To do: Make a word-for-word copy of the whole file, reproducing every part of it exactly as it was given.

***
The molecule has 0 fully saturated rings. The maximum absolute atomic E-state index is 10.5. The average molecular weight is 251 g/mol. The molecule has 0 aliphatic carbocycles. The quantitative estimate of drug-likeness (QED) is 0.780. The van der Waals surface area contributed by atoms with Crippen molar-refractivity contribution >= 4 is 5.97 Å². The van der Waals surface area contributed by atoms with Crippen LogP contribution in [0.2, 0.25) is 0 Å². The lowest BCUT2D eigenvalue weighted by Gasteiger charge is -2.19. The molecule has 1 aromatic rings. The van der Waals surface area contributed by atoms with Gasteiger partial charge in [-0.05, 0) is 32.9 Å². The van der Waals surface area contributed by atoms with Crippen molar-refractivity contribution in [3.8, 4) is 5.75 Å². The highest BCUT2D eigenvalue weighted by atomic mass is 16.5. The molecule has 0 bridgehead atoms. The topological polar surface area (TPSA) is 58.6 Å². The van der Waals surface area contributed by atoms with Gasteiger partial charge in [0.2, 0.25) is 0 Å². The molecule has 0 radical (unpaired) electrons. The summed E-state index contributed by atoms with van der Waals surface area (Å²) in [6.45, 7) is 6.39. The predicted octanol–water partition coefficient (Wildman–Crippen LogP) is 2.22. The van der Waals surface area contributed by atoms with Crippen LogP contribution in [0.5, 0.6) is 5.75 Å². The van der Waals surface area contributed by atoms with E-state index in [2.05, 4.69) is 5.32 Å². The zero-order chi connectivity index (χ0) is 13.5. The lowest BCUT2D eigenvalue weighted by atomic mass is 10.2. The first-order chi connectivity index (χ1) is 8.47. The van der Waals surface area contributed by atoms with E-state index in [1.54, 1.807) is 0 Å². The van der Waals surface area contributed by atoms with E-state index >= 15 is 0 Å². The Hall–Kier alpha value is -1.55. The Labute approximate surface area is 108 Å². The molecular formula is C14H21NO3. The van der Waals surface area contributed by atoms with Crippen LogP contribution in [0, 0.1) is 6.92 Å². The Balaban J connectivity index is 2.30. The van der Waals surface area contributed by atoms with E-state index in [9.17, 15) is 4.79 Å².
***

The molecule has 0 fully saturated rings. The maximum absolute atomic E-state index is 10.5. The average molecular weight is 251 g/mol. The molecule has 0 aliphatic carbocycles. The quantitative estimate of drug-likeness (QED) is 0.780. The van der Waals surface area contributed by atoms with Crippen molar-refractivity contribution >= 4 is 5.97 Å². The van der Waals surface area contributed by atoms with Crippen LogP contribution in [0.2, 0.25) is 0 Å². The lowest BCUT2D eigenvalue weighted by Gasteiger charge is -2.19. The molecule has 1 aromatic rings. The van der Waals surface area contributed by atoms with Gasteiger partial charge in [-0.05, 0) is 32.9 Å². The van der Waals surface area contributed by atoms with Crippen molar-refractivity contribution in [3.8, 4) is 5.75 Å². The highest BCUT2D eigenvalue weighted by atomic mass is 16.5. The molecule has 0 bridgehead atoms. The topological polar surface area (TPSA) is 58.6 Å². The van der Waals surface area contributed by atoms with Gasteiger partial charge in [0.2, 0.25) is 0 Å². The molecule has 0 radical (unpaired) electrons. The summed E-state index contributed by atoms with van der Waals surface area (Å²) in [6.45, 7) is 6.39. The predicted octanol–water partition coefficient (Wildman–Crippen LogP) is 2.22. The van der Waals surface area contributed by atoms with Crippen LogP contribution in [0.5, 0.6) is 5.75 Å². The van der Waals surface area contributed by atoms with E-state index in [2.05, 4.69) is 5.32 Å². The zero-order chi connectivity index (χ0) is 13.5. The lowest BCUT2D eigenvalue weighted by atomic mass is 10.2. The first-order chi connectivity index (χ1) is 8.47. The van der Waals surface area contributed by atoms with E-state index in [1.54, 1.807) is 0 Å². The van der Waals surface area contributed by atoms with E-state index >= 15 is 0 Å². The Hall–Kier alpha value is -1.55. The Labute approximate surface area is 108 Å². The molecular formula is C14H21NO3. The van der Waals surface area contributed by atoms with Crippen LogP contribution in [0, 0.1) is 6.92 Å². The Balaban J connectivity index is 2.30. The van der Waals surface area contributed by atoms with E-state index in [9.17, 15) is 4.79 Å².